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  • How To Fix Miscommunication Issues Within Your Team

    - Ryan Sumo
  • Good communication is important in all game development studios, even the smallest ones. You may think that small teams are immune from miscommunication, but if you think about it, you can have miscommunications even with the people closest to you (just ask my wife).  The only way to avoid miscommunication within a team is to be like Eric Barone and make a game on your own. For everyone else, practicing good communication skills is the only way that you can reduce friction in your team communications.

    Good team communication may sound like a silly thing to be worried about, given all the things that can go wrong with a game. But I'm sure you don't have to go back too far in your memories to remember an interaction with a teammate that should have taken 5 minutes, but instead took 30 minutes and left the both of you exhausted.

    In the following case studies I'll lay out some of the communication issues I noticed within our team, and how we tried to rectify them.

    Mahirap ba to? (Is this hard?)

    Since no one is immune from poor communication, I'll use myself as an example. Often when new feature request would come in, I would ask our devs the question "Is this hard?" and receive some of the following answer.

    Answer 1 : "Not really."

    Answer 2 : "Yeah it's hard."

    Answer 3 : "It's not hard but it will take a long time to implement."

    Inevitably, this would lead to more questions as I tried to figure out the level of difficulty of the task. Eventually I realized I was actually asking the wrong question. The last answer helped provide me a clue to what the better question actually was.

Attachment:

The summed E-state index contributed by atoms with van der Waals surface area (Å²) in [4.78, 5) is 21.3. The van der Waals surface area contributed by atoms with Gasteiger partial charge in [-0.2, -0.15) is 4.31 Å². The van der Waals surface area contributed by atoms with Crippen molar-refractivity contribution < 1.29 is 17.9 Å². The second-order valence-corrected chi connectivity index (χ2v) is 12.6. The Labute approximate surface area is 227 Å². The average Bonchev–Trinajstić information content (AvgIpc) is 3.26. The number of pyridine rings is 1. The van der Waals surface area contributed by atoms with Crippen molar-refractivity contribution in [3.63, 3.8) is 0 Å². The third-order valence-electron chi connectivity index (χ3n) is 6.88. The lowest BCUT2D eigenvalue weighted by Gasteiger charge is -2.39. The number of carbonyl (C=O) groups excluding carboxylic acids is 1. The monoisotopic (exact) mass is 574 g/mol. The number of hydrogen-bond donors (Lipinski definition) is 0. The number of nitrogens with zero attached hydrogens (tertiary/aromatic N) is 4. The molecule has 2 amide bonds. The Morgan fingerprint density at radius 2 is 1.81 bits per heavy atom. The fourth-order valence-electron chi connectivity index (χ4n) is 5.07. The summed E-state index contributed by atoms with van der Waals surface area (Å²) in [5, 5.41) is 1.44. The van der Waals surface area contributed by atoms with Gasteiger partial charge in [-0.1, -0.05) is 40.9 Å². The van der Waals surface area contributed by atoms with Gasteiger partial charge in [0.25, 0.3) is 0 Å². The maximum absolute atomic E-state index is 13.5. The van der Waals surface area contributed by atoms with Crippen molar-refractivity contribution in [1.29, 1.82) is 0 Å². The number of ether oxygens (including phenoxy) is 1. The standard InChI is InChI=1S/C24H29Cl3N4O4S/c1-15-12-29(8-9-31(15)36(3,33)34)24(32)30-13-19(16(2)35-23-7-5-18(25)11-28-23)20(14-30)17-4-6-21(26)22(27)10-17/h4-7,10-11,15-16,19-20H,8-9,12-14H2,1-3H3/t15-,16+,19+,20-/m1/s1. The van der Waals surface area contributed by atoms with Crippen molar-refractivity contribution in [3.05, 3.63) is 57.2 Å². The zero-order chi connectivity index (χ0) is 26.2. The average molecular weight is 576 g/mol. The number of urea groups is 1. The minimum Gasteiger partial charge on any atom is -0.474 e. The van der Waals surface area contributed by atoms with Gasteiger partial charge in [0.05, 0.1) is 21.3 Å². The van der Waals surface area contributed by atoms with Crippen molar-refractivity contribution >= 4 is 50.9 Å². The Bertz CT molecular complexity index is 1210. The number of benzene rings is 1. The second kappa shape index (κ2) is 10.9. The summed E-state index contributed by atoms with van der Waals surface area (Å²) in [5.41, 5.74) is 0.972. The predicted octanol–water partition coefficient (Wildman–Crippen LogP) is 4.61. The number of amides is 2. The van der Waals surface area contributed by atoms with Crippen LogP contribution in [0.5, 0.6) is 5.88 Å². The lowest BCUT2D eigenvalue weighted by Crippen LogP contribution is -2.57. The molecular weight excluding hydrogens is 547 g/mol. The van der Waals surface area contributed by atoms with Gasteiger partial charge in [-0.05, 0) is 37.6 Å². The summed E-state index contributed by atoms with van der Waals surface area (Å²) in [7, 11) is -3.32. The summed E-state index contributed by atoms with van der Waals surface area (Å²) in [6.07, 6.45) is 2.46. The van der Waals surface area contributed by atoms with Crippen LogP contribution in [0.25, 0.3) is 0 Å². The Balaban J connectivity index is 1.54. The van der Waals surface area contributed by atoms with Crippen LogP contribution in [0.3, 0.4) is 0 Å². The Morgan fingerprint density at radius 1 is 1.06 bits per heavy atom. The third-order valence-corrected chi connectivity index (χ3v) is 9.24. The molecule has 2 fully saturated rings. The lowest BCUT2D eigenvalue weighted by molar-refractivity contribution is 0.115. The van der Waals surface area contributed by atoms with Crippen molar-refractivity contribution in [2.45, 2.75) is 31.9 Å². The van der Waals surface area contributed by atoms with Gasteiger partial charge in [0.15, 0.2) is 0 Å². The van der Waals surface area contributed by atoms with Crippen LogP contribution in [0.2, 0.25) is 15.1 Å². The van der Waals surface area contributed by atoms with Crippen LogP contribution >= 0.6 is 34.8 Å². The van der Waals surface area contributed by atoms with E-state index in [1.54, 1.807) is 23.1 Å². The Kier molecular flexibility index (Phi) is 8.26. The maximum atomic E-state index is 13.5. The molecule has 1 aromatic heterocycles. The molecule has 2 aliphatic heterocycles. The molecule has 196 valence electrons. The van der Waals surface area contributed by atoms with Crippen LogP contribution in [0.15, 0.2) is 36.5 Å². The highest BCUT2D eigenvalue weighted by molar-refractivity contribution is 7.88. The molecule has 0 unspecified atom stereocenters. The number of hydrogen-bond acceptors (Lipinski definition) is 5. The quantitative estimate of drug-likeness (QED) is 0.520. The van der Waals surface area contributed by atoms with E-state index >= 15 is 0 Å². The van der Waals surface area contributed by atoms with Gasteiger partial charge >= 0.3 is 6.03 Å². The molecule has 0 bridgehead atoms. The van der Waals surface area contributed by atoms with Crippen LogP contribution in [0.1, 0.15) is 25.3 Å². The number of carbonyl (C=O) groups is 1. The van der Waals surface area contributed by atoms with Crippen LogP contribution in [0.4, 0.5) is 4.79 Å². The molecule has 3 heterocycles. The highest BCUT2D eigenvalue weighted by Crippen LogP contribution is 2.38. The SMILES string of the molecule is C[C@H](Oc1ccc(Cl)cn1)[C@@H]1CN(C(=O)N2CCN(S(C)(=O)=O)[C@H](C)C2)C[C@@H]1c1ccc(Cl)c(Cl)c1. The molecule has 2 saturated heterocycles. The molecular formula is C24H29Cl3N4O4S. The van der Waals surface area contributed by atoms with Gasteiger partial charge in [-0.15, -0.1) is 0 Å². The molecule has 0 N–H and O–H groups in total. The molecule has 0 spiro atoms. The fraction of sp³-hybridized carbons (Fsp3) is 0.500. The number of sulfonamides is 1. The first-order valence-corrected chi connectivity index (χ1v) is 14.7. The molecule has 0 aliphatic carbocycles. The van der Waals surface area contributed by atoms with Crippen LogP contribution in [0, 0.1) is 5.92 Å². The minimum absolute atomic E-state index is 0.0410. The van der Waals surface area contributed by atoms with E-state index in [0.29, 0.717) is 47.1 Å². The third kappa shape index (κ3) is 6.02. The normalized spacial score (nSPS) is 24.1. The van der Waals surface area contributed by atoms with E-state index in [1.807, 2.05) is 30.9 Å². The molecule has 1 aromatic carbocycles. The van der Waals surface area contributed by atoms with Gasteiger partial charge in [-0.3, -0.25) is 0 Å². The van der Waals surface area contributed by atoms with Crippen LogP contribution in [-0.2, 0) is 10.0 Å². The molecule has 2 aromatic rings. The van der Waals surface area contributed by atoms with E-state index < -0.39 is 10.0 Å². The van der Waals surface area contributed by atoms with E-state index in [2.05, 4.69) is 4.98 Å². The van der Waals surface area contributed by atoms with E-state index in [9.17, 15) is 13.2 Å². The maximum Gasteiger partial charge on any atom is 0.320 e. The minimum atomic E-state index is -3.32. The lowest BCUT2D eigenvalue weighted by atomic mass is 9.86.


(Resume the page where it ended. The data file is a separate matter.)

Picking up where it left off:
What I really wanted to know, in the context of my role as a project manager, was "How long will this take to implement" so that I can assess whether or not it is worth adding to the game, given its presumed impact. Since I came to this realization, i've been asking "how long" instead of "how hard", and saving the team around a minute or two everytime these conversations come up.

    Tatamaan Memory (The Memory Will be Hit) and Programmer Jargon

    A problem that often occurs when programmers speak with non-programmers is that there are things that are jargon or just presumed as understood by non-programmers. While jargon can be useful sometimes if its clear that both parties understand what's being said, once it become apparent that there is some misunderstanding, further clarification should be offered. It should be incumbent on the person using the jargon to be the one to clarify what it is they are trying to say.  The following are some common responses given to me by our programmers. Initially they were inscrutable to me, and took quite some time to have them explained to me. I still forget what they mean sometimes, but maybe that's a sign that I'm getting old.

    1. The memory will be hit : This basically means that this will add to the game's memory usage, and may cause some issues in the long run. It would still be useful to follow up on how much memory this will actually use and what the actual danger would be.

    2. This needs to be saved : This basically means added complexity to the game, and larger save files, which we are trying to avoid.

    3. We need to "keep track" of that : To be perfectly honest this still confuses me sometimes.

    The important thing to consider here is that while jargon can be a useful shortcut between two people who understand each other, there needs to be a clear understanding that if the jargon is not understood, then an explanation is needed. Speaking of which...


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